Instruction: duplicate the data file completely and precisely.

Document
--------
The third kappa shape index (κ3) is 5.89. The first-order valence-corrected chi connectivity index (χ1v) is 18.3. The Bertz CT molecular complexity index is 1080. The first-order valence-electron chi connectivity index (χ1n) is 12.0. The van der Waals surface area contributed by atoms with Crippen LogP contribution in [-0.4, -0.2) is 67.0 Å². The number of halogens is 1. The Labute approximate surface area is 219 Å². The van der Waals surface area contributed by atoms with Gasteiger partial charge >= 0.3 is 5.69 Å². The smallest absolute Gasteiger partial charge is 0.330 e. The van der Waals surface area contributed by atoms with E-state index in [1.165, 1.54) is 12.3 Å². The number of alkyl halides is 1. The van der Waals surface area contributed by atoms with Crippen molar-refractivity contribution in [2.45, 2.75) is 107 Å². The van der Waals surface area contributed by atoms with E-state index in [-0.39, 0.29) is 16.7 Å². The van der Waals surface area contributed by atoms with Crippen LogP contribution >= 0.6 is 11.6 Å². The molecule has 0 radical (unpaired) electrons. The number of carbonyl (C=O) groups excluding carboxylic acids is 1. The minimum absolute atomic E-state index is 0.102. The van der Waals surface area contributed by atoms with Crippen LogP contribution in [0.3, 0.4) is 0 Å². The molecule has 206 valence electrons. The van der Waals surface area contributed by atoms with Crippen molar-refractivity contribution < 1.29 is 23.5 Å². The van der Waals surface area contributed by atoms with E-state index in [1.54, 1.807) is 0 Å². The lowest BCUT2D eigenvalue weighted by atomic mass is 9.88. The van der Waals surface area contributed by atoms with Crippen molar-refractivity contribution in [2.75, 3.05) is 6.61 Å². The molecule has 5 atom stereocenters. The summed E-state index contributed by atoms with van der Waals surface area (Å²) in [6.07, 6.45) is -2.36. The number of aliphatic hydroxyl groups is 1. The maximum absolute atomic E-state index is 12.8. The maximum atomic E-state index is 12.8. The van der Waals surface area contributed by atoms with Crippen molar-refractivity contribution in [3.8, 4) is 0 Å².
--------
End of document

The third kappa shape index (κ3) is 5.89. The first-order valence-corrected chi connectivity index (χ1v) is 18.3. The Bertz CT molecular complexity index is 1080. The first-order valence-electron chi connectivity index (χ1n) is 12.0. The van der Waals surface area contributed by atoms with Crippen LogP contribution in [-0.4, -0.2) is 67.0 Å². The number of halogens is 1. The Labute approximate surface area is 219 Å². The van der Waals surface area contributed by atoms with Gasteiger partial charge >= 0.3 is 5.69 Å². The smallest absolute Gasteiger partial charge is 0.330 e. The van der Waals surface area contributed by atoms with E-state index in [1.165, 1.54) is 12.3 Å². The number of alkyl halides is 1. The van der Waals surface area contributed by atoms with Crippen molar-refractivity contribution in [2.45, 2.75) is 107 Å². The van der Waals surface area contributed by atoms with E-state index in [-0.39, 0.29) is 16.7 Å². The van der Waals surface area contributed by atoms with Crippen LogP contribution >= 0.6 is 11.6 Å². The molecule has 0 radical (unpaired) electrons. The number of carbonyl (C=O) groups excluding carboxylic acids is 1. The minimum absolute atomic E-state index is 0.102. The van der Waals surface area contributed by atoms with Crippen LogP contribution in [0.3, 0.4) is 0 Å². The molecule has 206 valence electrons. The van der Waals surface area contributed by atoms with Crippen molar-refractivity contribution < 1.29 is 23.5 Å². The van der Waals surface area contributed by atoms with E-state index in [1.54, 1.807) is 0 Å². The lowest BCUT2D eigenvalue weighted by atomic mass is 9.88. The van der Waals surface area contributed by atoms with Crippen molar-refractivity contribution in [2.75, 3.05) is 6.61 Å². The molecule has 5 atom stereocenters. The summed E-state index contributed by atoms with van der Waals surface area (Å²) in [6.07, 6.45) is -2.36. The number of aliphatic hydroxyl groups is 1. The maximum absolute atomic E-state index is 12.8. The maximum atomic E-state index is 12.8. The van der Waals surface area contributed by atoms with Crippen molar-refractivity contribution in [3.8, 4) is 0 Å².